An LPN Program Puts You On The Nursing Fast Track

There's no doubt about it, nursing is a great career to get into. Why is it so great? The reasons are many. For starters, there is almost never a shortage of nursing jobs. This is especially important in today's economy with U.S. unemployment at near 9%. Secondly, the aging population means demand for health care is only going to increase in the future. Third, nursing jobs typically pay much better than the national average, with good benefits to boot. But what is the best way into the nursing field? An LPN program may be the fastest and easiest way into this lucrative career.

LPN (licensed practical nursing) programs and LPN courses are available at many of the local community colleges around the country. LPN training is also available from a specialized LPN school, if there is one in your area. In addition to the traditional 'brick and mortar' schools, some accredited institutions also offer online LPN programs.

How to Get Into an LPN Program

There are a couple different ways you can pursue your LPN training. If you prefer to work in the field right away while you take your LPN courses, you can become a CNA (certified nursing assistant). It is very easy to become a CNA. All it takes is a few weeks of training and you will come out earning $10-$15 an hour, depending on what part of the country you're in. This will allow you to earn a living while you train to become an LPN.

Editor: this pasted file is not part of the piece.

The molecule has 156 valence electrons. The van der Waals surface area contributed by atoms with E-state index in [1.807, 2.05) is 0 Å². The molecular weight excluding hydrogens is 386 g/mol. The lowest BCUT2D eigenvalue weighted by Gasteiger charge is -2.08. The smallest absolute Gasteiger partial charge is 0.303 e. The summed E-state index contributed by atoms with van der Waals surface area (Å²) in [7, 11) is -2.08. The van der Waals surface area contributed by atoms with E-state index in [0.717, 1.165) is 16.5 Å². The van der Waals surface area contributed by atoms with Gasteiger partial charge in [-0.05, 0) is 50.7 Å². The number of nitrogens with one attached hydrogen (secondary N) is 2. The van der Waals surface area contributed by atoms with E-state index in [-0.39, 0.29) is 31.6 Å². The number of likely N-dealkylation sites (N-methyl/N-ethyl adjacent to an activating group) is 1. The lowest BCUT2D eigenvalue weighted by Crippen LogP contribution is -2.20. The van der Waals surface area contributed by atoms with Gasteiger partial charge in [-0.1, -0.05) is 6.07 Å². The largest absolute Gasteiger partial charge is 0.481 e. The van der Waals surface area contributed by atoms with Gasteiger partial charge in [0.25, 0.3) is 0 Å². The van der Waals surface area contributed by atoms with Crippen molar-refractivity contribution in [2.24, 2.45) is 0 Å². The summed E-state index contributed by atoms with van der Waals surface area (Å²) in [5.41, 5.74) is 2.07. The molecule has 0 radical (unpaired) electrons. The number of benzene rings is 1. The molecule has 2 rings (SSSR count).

The other way to do it is to go straight into an LPN program. All that's normally required to get into an LPN school is a high school diploma. Once there, you can expect to train for anywhere between 18 months and two years. Upon completion, you will need to pass the required state licensure exams before being employed by a hospital or other medical facility.

While taking the LPN training, you'll learn the basic skills and concepts involved in being a nurse. These include pediatrics, first aid, anatomy, nutrition, pharmaceuticals, among others. Of course, supervised practical training in a real medical setting will also be part of your training. At the end of it all, you should be more than ready to jump right into your new career.

Once you become an LPN, you will normally work under the supervision of an RN (registered nurse). Starting pay is usually in the low to mid five figures-not too bad for only 2 years of training. Since many nursing jobs are unionized, you can usually expect annual pay increases and pretty good benefits.

Some LPNs choose to remain in this position their entire nursing career, others choose to continue on with their schooling (usually part-time while working as an LPN) and become an RN. The nice thing about this career is that it offers decent pay for those who want to stay where they are, but it also offers the chance for upward mobility for those who are so inclined. Either way, you will be in a lucrative career that promises to be in great demand for many decades to come.

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